By Dennis Tupman
Jack Glatzer, world- renowned violinist, sizzled with local musicians in 100 Mile House on May 3.
He and I have been friends for more than 45 years, and for some reason, we cross paths frequently – in person or n the Internet.
He lives in Portugal and travels the world giving concerts. The sounds he creates on the violin are amazing. He certainly proved that in the 100 Mile Evangelical Free Church.
Glatzer joined forces with local musicians and offered an unusual and varied program of fine and seldom-heard classical music.
Music for solo or small groups is often dubbed “chamber music” because it was the fashion in former times to perform these pieces in intimate settings in elaborate mansion “chambers” for the aristocracy. So, this small ensemble music with a few performers has to capture musical ideas more often heard from large groups, such as orchestras.
To begin the program, we were robustly brought to attention by a rendition of “Trumpet Voluntary” performed by local trumpeter Brian Beattie. He then followed with the well-known “Trumpeter’s Lullaby” by the modern composer Leroy Anderson.
Beattie has generously entertained us in many settings since he came here a few years ago.
After this rousing opening, we were offered a Wolfgang Mozart duet for violin, with Glatzer on violin and Curtis Wolfe on viola. This piece shows what the great Mozart could accomplish with small resources. A viola has a slightly darker tone than the violin.
Wolfe looked completely at home with Glatzer as they confidently rendered this intimate yet complex music.
Next, the gently plucked sound of the classical guitar competently performed by local musician Alex Zamorano. Two pieces from two different eras, the “Air on a G String” by the 18th century JS Bach, and “Prelude for a Jazz Samba” rounded out Zamorano’s entertaining contributions.
Local vocalist Ingrid Mapson, as I write this, is soloing with the Kamloops Symphony in “Beethoven’s 9th Symphony” on a professional assignment. In this local concert, she delighted us with the evocative “Habanera” by Georges Bizet from the opera Carmen. Her subsequent singing of the poignant song “Danny Boy” melted the audience.
A trio closed the first half of the concert and involved local pianist Jasmine Kreschuk on piano, visiting but previously local Anthony Lau on harmonica and Glatzer on violin. From these three performers, we received almost symphonic complexity and conflicting musical intimacy from this lesser-known and compelling piece by the 17th century’s great W.A. Mozart – “Allegro from Oboe (harmonica) and Violin Concerto.”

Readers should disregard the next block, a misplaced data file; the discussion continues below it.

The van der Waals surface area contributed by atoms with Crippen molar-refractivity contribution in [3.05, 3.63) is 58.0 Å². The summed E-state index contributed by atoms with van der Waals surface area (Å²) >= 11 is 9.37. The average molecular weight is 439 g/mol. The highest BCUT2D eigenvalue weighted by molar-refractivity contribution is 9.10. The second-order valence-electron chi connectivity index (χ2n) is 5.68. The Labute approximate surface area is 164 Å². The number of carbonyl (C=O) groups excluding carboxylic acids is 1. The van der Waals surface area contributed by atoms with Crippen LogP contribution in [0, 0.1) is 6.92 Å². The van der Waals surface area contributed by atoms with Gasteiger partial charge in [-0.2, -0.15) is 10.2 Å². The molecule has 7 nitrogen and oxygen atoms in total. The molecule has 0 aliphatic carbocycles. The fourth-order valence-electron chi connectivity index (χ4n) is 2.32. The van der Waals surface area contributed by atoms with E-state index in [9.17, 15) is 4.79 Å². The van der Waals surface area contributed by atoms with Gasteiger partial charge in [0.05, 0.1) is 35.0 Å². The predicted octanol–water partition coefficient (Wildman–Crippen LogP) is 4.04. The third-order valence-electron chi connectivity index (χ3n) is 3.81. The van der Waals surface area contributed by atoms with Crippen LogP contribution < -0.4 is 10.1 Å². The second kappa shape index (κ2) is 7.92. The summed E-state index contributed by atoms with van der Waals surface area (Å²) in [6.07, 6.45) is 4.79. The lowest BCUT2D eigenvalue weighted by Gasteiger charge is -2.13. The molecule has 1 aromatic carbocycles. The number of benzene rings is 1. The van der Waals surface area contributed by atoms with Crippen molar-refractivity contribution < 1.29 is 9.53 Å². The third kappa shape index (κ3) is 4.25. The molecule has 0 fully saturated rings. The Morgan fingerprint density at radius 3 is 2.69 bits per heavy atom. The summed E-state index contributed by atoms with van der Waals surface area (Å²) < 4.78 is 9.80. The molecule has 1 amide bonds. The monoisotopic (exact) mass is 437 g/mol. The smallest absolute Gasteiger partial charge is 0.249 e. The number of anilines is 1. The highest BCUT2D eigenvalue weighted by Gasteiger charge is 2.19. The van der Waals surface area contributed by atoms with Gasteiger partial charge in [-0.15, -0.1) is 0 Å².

This selection was a “tour de force” for the three players who were equal to the challenge.
For the second half of the program, we were treated to two monumental works. First, Kreschuk gave us a spirited rendition of Ludwig van “Beethoven’s Piano Sonata Opus 7, First Movement.” Performed by memory by Kreschuk, we at times were emotionally overwhelmed by her intense performance at the Free Evangelical Church piano.
To conclude the listed program, local pianist Pat Friesen teamed with Glatzer in a rendition of “Sonata for Violin and piano in E minor, First movement.” For Friesen to accomplish this difficult piece with Glatzer and to make such memorable music together was an amazing feat.
Communicating by e-mail over thousands of kilometres about how Glatzer wanted to render this piece was indeed a challenge.
To send folks home scratching their heads over how Glatzer could wring such sounds from a small wooden box, such as the violin, he tossed off two impossibly difficult Paganini caprices for solo violin. After hearing these rare sounds an audience member was heard to ask, “How did he just do that?
Hats off go to the local players who joined with this great violinist. I am sure the locals will never forget the ideas and inspiration that Glatzer brought to our musicians in our small, yet vibrant, community.
Dennis Tupman has invited Jack Glatzer to his home for several years and Glatzer gives a world-class concert in 100 Mile House every time.